Over the years, New York Fashion Week has become an opportunity to not only showcase clothing, but also new advances in art and technology. This week’s roundup highlights just a few of the techy creations on the runway this year.
Zac Posen has partnered with Google’s Made with Code initiative to design and build a little black dress that lights up with LEDs. The lights twinkle in various patterns coded by fashion engineer Maddy Maxey. According to Posen, the resulting garment evokes Los Angeles after dark. Besides creating a beautiful dress, Made with Code aims to inspire girls and women to learn to code—and to learn more about computer science, a field notorious for excluding women.
While Posen is bringing tech to the runway, London-based designer Gareth Pugh has forgone any traditional means of showcasing his work whatsoever, in favor of an “immersive multimedia fashion experience.” For his show on September 4, he transformed Pier 36 into a series of chambers that included modern dance performances, three interactive films, and even a tornado. According to Pugh, the installation was based on British folklore: “It’s very much about the seasons, paganism, and referencing gods of the harvest and gods of the sea.”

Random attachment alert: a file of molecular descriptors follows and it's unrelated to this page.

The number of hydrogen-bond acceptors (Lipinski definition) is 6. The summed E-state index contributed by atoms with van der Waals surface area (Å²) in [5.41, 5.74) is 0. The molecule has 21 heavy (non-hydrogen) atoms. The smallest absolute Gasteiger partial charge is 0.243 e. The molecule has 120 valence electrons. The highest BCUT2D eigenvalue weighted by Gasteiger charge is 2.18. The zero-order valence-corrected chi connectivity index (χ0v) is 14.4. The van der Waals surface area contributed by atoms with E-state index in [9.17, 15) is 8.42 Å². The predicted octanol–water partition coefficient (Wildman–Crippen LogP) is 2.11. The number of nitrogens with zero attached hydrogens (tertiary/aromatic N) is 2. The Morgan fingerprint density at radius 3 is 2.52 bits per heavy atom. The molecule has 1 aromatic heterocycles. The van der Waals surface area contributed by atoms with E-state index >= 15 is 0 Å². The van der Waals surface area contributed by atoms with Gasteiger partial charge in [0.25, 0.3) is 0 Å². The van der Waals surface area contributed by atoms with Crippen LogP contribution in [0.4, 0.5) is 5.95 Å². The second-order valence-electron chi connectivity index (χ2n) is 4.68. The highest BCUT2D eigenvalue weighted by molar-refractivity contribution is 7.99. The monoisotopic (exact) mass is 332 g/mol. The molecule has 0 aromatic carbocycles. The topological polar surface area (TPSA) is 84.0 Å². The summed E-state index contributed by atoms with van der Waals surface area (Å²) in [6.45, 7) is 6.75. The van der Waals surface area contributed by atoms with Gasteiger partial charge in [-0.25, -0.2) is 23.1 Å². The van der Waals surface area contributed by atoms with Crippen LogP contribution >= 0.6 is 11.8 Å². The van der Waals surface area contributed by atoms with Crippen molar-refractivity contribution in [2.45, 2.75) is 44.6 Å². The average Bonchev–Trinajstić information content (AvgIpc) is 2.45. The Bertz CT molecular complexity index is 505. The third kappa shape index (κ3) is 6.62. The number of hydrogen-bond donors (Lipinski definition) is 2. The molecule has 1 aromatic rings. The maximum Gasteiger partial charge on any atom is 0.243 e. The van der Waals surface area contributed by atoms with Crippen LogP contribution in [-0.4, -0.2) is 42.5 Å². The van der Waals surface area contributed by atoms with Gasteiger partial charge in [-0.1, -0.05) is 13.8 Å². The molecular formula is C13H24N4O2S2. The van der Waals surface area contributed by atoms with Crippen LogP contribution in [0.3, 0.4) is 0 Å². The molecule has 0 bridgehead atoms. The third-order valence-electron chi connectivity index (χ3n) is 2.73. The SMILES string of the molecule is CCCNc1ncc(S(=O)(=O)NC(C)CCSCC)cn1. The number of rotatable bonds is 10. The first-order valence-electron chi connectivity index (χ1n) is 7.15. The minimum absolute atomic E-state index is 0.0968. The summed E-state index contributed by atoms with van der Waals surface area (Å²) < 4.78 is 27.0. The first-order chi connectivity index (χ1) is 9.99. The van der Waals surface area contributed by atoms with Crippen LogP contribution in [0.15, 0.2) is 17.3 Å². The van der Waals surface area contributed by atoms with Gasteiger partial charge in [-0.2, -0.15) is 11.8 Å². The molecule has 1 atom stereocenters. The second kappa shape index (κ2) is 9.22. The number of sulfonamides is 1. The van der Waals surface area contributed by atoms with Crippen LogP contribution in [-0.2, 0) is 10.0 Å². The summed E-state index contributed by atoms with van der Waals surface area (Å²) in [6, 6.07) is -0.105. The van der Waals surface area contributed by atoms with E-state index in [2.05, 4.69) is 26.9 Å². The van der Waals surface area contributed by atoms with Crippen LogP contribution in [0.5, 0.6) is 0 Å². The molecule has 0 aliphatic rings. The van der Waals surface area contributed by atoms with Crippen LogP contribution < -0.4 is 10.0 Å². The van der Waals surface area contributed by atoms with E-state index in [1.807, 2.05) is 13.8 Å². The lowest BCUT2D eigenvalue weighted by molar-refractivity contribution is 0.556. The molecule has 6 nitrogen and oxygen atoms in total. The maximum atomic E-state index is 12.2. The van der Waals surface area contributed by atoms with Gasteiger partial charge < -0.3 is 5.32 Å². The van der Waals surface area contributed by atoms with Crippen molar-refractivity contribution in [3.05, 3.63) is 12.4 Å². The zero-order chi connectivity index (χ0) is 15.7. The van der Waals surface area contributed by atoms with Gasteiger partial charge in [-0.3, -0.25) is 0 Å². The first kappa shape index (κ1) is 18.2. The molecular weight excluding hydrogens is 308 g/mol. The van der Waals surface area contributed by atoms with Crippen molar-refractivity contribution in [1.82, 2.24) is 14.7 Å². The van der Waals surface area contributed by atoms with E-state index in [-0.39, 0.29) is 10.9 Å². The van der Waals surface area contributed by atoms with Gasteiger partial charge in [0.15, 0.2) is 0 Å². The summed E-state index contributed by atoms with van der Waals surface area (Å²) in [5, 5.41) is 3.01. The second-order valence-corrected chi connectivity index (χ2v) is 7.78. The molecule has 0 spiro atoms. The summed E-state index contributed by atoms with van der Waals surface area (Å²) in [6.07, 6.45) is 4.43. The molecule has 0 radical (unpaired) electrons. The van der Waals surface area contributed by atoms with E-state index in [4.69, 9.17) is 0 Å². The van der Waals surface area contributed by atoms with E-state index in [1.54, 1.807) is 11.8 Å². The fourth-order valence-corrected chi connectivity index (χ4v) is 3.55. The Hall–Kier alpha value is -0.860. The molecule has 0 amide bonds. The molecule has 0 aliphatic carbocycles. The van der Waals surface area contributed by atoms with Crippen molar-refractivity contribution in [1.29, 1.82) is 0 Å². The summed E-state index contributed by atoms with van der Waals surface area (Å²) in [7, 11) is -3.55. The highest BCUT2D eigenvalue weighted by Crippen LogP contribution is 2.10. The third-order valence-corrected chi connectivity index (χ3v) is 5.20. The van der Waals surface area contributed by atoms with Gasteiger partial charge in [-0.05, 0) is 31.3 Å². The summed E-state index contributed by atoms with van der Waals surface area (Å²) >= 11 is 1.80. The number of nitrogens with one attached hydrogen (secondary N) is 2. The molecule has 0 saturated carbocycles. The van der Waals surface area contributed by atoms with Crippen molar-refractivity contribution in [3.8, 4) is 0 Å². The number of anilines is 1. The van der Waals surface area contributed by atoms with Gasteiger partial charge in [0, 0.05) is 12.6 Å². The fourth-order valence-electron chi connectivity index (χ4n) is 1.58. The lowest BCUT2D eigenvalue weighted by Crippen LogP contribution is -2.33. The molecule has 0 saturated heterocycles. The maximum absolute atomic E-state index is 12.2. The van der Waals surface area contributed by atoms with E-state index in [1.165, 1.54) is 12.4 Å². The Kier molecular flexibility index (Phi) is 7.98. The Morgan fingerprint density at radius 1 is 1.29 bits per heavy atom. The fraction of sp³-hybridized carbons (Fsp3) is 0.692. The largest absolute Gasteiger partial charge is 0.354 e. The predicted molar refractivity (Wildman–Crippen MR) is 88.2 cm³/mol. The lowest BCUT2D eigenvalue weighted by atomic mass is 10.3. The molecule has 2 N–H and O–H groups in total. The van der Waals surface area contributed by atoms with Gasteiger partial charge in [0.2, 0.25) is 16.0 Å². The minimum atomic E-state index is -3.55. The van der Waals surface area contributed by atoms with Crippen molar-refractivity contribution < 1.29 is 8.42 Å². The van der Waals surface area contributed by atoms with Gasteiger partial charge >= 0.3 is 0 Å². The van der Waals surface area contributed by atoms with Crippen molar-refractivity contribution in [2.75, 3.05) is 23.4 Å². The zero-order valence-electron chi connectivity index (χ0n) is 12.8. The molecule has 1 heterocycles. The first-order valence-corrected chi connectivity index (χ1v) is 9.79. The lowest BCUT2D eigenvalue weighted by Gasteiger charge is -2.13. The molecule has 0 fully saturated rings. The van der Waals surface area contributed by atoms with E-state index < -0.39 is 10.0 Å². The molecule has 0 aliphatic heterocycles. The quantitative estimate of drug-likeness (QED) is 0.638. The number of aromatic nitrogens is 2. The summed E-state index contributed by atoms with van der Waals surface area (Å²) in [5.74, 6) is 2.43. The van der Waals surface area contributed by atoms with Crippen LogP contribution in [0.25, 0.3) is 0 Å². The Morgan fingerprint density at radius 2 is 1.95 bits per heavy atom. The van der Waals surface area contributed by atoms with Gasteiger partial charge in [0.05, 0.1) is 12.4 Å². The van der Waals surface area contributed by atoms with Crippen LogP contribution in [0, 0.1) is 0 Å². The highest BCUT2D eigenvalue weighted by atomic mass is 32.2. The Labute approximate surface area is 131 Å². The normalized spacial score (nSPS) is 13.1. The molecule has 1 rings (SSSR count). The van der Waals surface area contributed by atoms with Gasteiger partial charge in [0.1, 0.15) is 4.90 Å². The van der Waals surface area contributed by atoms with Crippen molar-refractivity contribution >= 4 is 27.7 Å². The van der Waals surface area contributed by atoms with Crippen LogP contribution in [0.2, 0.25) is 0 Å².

On Monday, Twitter premiered their new “Twitter Halo” at longtime partner Tommy Hilfiger’s show. The Twitter Halo is a multi-camera device that captures 360-degree videos to be shared in real time on Twitter. The device allows viewers to look at the clothes from all angles, just by scrolling through the brand’s Twitter feed.
Indeed, fashion and social media go hand-in-hand, and Fashion Week has been the perfect space for newer platforms to gain traction. Periscope, a livestreaming platform owned by Twitter, has been used by several brands, including Spanish brand Desigual, which armed one of its models with a Periscope livestream to provide viewers with a first-person perspective on what it’s like to participate in a show. With the hashtag #fashionunfiltered, designers, bloggers, and models alike are using the platform to give viewers a live, unedited look at fashion week from behind the scenes. Who says high fashion isn’t accessible?